A few weeks ago when I sent you the newsletter "A Dose of Reality", I was in no way predicting the pullback in the stock market we've seen since then. I was however promising that "pull backs" of varying degrees are inevitable, in fact essential, to the health of the market over the long-term. Today's 150+ point drop in the Dow Jones Industrial Average (which amounts to around 1.5%) is being blamed on a weak consumer sentiment survey that was just released this morning. I say, regardless of the reason, a healthy pullback (or correction) at this juncture is probably a good thing, in that the market has gone over two years without the usual 10% correction (which historically comes once every 12 months).
With this in mind, please read the two following paragraphs taken from my January newsletter "9,000 or 12,000". The basic theme is that what we want to happen is whatever needs to happen to keep the markets and the economy healthy for the long-term investor.
Taken from "9,000 or 12,000", January 2006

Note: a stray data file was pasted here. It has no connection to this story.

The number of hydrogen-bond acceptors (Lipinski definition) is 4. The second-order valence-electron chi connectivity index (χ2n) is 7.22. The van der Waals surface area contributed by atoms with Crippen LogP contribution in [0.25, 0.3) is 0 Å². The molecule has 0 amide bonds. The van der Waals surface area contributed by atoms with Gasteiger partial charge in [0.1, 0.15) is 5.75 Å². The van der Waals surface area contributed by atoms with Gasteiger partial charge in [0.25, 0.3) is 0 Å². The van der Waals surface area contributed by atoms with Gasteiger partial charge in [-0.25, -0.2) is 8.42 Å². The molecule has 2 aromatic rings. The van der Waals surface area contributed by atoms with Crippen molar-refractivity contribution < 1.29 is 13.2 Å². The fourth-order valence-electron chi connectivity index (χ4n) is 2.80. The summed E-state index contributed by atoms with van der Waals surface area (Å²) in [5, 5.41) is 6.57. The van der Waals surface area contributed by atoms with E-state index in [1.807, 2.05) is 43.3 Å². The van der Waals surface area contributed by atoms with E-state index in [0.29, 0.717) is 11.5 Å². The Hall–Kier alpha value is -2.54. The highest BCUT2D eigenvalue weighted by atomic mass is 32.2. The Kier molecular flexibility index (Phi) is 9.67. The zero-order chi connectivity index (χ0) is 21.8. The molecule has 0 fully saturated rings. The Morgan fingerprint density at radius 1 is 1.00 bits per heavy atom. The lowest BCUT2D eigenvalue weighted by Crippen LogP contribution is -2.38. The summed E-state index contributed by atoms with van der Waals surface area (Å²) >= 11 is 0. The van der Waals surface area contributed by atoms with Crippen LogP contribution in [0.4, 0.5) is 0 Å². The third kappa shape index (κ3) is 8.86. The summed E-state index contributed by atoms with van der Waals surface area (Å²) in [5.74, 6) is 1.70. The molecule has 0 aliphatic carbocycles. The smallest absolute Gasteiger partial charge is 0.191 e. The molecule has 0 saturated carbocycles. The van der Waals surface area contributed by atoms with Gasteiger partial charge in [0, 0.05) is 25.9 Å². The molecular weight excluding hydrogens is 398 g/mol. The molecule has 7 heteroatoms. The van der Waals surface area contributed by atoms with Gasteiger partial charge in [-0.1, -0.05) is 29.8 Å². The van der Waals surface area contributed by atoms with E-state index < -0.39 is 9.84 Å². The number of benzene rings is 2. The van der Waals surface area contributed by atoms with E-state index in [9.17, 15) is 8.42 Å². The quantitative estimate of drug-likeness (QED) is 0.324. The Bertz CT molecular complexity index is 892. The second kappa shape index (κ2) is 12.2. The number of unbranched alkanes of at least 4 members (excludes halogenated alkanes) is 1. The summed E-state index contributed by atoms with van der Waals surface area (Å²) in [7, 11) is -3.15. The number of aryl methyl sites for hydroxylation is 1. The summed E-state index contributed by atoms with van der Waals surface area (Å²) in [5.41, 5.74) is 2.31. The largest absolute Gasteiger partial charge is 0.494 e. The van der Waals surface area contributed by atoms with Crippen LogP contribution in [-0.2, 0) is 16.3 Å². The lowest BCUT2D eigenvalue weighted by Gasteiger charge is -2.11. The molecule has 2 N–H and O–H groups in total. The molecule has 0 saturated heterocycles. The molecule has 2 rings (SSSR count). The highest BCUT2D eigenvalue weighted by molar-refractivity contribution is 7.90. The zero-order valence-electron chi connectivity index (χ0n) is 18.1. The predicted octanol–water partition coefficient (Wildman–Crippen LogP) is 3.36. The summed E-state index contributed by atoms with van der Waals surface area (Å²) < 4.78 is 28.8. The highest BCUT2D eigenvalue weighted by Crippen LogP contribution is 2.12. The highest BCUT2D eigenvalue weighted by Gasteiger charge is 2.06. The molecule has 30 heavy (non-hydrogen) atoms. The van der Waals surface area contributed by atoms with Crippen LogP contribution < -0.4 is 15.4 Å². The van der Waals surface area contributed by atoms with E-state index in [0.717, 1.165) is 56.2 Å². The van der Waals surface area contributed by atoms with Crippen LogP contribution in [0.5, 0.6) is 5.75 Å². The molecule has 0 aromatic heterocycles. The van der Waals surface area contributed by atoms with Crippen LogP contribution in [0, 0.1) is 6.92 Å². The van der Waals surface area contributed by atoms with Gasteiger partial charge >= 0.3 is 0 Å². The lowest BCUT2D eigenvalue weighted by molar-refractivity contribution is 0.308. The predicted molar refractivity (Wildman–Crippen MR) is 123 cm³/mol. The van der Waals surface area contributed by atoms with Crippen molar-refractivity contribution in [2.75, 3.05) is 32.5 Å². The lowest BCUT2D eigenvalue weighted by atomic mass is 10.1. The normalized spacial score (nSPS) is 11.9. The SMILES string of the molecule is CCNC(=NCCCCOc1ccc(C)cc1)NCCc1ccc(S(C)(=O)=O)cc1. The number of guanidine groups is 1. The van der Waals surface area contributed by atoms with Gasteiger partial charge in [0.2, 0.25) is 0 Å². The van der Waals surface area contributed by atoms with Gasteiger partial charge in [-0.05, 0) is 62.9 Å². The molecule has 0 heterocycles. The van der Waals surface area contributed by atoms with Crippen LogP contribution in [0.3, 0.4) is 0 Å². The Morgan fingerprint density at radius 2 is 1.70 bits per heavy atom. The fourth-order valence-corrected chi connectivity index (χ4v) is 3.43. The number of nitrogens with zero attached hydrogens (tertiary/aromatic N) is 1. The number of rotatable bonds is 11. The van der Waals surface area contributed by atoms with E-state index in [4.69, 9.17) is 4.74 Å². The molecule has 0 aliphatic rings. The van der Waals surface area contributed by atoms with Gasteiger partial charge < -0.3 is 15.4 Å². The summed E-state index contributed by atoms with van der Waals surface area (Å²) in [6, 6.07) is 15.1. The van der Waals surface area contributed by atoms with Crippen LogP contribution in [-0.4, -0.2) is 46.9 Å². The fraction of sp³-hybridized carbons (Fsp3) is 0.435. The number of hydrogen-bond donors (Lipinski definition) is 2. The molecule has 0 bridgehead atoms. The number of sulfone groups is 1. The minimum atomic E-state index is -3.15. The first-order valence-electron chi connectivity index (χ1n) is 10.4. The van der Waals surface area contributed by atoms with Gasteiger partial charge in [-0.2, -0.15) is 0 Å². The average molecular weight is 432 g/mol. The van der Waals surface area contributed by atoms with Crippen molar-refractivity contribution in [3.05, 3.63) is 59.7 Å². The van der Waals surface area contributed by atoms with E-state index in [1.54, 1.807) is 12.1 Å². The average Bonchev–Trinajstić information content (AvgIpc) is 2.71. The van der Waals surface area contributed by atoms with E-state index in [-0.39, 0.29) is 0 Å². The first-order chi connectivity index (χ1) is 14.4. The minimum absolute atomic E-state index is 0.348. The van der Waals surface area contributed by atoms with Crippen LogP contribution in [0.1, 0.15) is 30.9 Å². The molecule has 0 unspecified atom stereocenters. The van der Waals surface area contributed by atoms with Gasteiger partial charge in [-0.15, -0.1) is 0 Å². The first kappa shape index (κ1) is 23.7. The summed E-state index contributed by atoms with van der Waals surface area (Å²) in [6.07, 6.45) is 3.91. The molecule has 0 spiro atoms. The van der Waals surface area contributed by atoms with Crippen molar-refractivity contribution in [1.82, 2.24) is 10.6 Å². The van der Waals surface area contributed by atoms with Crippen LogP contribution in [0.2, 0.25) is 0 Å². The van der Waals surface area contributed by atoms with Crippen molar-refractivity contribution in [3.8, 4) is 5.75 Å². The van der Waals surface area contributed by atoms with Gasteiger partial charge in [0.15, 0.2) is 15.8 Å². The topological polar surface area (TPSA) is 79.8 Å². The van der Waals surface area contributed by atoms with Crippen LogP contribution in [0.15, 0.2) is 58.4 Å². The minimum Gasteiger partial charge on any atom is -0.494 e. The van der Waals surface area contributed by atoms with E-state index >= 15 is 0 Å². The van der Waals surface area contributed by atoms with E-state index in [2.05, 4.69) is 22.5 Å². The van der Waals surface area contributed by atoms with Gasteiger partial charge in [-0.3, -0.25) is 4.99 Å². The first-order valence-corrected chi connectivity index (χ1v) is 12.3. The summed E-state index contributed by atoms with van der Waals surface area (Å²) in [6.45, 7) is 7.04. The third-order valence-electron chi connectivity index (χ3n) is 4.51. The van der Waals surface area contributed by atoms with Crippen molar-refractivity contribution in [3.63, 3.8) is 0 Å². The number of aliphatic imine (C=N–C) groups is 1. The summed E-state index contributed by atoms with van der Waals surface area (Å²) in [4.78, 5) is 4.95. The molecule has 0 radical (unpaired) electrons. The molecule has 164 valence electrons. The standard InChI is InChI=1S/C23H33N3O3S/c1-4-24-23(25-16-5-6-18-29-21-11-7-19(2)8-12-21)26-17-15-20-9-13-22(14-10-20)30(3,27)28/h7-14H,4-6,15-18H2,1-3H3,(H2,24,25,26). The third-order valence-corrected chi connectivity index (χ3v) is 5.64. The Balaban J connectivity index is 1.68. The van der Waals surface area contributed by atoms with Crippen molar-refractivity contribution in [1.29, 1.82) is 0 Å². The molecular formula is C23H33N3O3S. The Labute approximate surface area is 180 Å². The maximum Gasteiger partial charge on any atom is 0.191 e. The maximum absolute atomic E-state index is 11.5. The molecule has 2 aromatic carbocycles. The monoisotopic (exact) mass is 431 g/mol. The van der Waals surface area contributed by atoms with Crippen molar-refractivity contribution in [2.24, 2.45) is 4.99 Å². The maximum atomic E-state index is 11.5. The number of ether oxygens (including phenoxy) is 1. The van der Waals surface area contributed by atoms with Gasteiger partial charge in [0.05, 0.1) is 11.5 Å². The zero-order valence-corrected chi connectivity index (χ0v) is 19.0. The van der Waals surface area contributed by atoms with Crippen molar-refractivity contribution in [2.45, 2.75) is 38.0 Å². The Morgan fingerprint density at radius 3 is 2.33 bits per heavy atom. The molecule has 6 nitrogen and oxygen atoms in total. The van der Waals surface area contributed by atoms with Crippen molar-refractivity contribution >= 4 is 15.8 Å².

"You see, when the economy slows and businesses suffer, stock prices ultimately need to fall, accurately reflecting the true value of the underlying companies. When the economy moves ahead at a healthy (yet non-inflationary) pace, stocks should ultimately rise, reflecting an improving business environment. Trust me, you do not want the market to go up, year in and year out (besides, no matter how bad you may want it, it aint happening). May we never forget what can occur when the market fashions together a bull run that extends beyond what corporate and economic reality would suggest. We all saw the internet bubble burst in early 2000, catching many unsuspecting, tech-crazed investors off guard. Following a huge run up in stocks in the late nineties, that took the market to heights the underlying fundamentals couldn